java (1)

Anonymous Coward | about a year and a half ago | (#41934747)

after paging through the code a bit, i found it interesting that they use java in their implementation (not just corona, but hadoop as well). i was wondering why, and after some googling found this link [nabble.com] which helped explain the situation a bit clearer.

pretty interesting stuff. but id be willing to bet googles map reduce is written in c/c++

Re:java (0)

Anonymous Coward | about a year and a half ago | (#41935223)

Because life is more fun if you have to worry about nodes taking naps while garbage collecting every so often and developers wouldn't know what to do with their spare time if they didn't have to spend time on those issues?

(Seriously, the link above provides several much more rational explanations!)

Re:java (1)

Rakishi (759894) | about a year and a half ago | (#41937721)

Hadoop is not real time, it's a batch processing system, no one gives a damn if a node spend 50ms garbage collecting or not every so often.

Re:java (1)

rioki (1328185) | about a year and a half ago | (#41954721)

Until you process petabytes of data and suddenly you it makes a difference of a couple of hours per run. All the coll dynamic web technology is really nice and empowering, but once you start hitting real traffic, it makes sense to invest into more efficient core systems. See G-WAN [gwan.com] for how to do it right.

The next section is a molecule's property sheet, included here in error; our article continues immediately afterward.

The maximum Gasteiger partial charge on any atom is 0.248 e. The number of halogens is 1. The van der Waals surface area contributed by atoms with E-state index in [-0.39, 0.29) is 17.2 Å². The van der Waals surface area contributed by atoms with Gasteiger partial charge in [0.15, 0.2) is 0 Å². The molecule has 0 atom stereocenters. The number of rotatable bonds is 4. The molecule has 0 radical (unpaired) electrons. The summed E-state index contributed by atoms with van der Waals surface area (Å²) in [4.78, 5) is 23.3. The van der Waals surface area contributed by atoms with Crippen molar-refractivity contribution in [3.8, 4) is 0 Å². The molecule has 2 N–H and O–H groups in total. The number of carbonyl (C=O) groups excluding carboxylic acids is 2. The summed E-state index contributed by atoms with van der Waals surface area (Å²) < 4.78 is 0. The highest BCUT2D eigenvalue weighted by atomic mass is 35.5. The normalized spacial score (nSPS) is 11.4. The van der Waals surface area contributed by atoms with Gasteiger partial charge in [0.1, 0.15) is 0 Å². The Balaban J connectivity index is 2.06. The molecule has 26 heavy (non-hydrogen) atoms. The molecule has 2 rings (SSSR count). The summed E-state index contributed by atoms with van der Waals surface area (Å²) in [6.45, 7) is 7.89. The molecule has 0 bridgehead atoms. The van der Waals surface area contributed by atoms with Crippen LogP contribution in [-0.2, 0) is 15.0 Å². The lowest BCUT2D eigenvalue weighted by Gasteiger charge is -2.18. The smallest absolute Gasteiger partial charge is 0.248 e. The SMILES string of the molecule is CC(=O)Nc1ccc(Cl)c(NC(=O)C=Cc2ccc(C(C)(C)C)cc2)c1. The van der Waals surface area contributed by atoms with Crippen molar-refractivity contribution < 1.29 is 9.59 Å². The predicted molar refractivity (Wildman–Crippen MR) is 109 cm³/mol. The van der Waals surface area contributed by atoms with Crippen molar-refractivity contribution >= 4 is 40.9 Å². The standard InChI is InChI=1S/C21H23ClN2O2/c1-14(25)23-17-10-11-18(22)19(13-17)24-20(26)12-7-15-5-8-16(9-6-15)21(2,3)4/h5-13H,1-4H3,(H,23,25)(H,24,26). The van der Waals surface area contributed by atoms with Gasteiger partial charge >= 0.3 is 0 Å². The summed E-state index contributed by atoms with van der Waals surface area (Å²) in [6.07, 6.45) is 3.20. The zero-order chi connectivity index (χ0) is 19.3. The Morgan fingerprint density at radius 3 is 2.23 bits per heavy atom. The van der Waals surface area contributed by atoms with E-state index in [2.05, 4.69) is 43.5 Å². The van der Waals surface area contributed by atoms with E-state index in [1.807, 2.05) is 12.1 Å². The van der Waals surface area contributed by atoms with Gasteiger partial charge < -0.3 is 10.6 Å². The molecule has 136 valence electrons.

Facebook (3, Interesting)

gman003 (1693318) | about a year and a half ago | (#41934991)

I have to admit, while I hate using Facebook, and hate most of their business practices, I like how they're not just writing new infrastructure software, but are open-sourcing it all. I don't think it quite makes up for everything else, but it helps.

Wow! 2500X (0)

Anonymous Coward | about a year and a half ago | (#41935263)

They went from a couple GB to 5 TB. Impressive!!!

Half a PB of data flows through the infrastructure, but how much of that actually has to be stored? That's the real question.

Song to celebrate major version after 8 (0)

Anonymous Coward | about a year and a half ago | (#41935593)

9 Coronas [madmusic.com]

How many IT projects... (1)

Synerg1y (2169962) | about a year and a half ago | (#41937061)

Have been code-named corona these last few years?? Seems like every org's got a project named corona nowadays.

Re:How many IT projects... (1)

VortexCortex (1117377) | about a year and a half ago | (#41939433)

Have been code-named corona these last few years?

The only one I can think of involves me remotely managing a server from the beach with only a lime wedge and cold beer.

Hard to believe (0)

Anonymous Coward | about a year and a half ago | (#41937717)

Hard to believe how much technology goes into such a shitty website. Even right now over 90% of profile images aren't loading for me.

I have little sympathy for them (1)

stickyboot (845510) | about a year and a half ago | (#41940053)

They could start by actually deleting deleted content. Seems simple to me. Lets hope their shortsightedness continues when everyone jumps ship for the next social fad, and continuing this rat race becomes far to costly.

Re:I have little sympathy for them (1)

Lazy Jones (8403) | about a year and a half ago | (#41942381)

They could start by actually deleting deleted content

They could, but why should they put themselves at a disadvantage over Google, every other corporation that buys such data and the NSA, who all most certainly do not delete stuff in the way you'd like them to?